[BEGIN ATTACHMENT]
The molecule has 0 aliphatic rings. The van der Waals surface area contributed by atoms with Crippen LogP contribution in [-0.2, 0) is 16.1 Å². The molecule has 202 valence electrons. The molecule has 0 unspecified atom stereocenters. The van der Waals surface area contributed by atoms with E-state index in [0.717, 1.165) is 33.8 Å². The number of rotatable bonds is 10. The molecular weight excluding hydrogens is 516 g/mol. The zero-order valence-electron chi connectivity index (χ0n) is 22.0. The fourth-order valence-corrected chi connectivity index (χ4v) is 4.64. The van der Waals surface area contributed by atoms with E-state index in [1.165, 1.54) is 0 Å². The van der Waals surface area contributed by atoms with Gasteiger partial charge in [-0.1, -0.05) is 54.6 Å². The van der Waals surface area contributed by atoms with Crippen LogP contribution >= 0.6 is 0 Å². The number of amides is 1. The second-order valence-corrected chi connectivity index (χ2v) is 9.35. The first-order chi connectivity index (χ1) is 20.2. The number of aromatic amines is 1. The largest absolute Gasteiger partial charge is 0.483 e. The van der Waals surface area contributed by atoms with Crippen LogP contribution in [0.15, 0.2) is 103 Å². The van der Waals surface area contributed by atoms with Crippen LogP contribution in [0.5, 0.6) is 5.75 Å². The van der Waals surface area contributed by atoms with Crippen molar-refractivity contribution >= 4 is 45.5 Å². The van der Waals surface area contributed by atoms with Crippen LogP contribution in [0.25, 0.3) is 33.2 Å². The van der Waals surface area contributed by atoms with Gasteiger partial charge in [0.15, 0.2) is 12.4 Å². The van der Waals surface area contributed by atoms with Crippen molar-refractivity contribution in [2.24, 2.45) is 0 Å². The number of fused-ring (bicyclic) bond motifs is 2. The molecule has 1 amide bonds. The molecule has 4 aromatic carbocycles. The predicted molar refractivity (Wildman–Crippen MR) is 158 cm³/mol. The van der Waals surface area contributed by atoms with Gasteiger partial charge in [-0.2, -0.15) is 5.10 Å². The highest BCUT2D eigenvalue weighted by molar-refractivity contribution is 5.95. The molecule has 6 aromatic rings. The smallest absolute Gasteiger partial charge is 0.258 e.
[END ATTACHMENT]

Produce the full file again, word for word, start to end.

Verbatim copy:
The molecule has 0 aliphatic rings. The van der Waals surface area contributed by atoms with Crippen LogP contribution in [-0.2, 0) is 16.1 Å². The molecule has 202 valence electrons. The molecule has 0 unspecified atom stereocenters. The van der Waals surface area contributed by atoms with E-state index in [0.717, 1.165) is 33.8 Å². The number of rotatable bonds is 10. The molecular weight excluding hydrogens is 516 g/mol. The zero-order valence-electron chi connectivity index (χ0n) is 22.0. The fourth-order valence-corrected chi connectivity index (χ4v) is 4.64. The van der Waals surface area contributed by atoms with E-state index in [1.165, 1.54) is 0 Å². The van der Waals surface area contributed by atoms with Gasteiger partial charge in [-0.1, -0.05) is 54.6 Å². The van der Waals surface area contributed by atoms with Crippen LogP contribution >= 0.6 is 0 Å². The number of amides is 1. The second-order valence-corrected chi connectivity index (χ2v) is 9.35. The first-order chi connectivity index (χ1) is 20.2. The number of aromatic amines is 1. The largest absolute Gasteiger partial charge is 0.483 e. The van der Waals surface area contributed by atoms with Crippen LogP contribution in [0.15, 0.2) is 103 Å². The van der Waals surface area contributed by atoms with Crippen LogP contribution in [0.5, 0.6) is 5.75 Å². The van der Waals surface area contributed by atoms with Crippen molar-refractivity contribution >= 4 is 45.5 Å². The van der Waals surface area contributed by atoms with Crippen LogP contribution in [0.25, 0.3) is 33.2 Å². The van der Waals surface area contributed by atoms with Gasteiger partial charge in [0.15, 0.2) is 12.4 Å². The van der Waals surface area contributed by atoms with Crippen molar-refractivity contribution in [2.24, 2.45) is 0 Å². The number of fused-ring (bicyclic) bond motifs is 2. The molecule has 1 amide bonds. The molecule has 4 aromatic carbocycles. The predicted molar refractivity (Wildman–Crippen MR) is 158 cm³/mol. The van der Waals surface area contributed by atoms with Gasteiger partial charge in [-0.2, -0.15) is 5.10 Å². The highest BCUT2D eigenvalue weighted by molar-refractivity contribution is 5.95. The molecule has 6 aromatic rings. The smallest absolute Gasteiger partial charge is 0.258 e.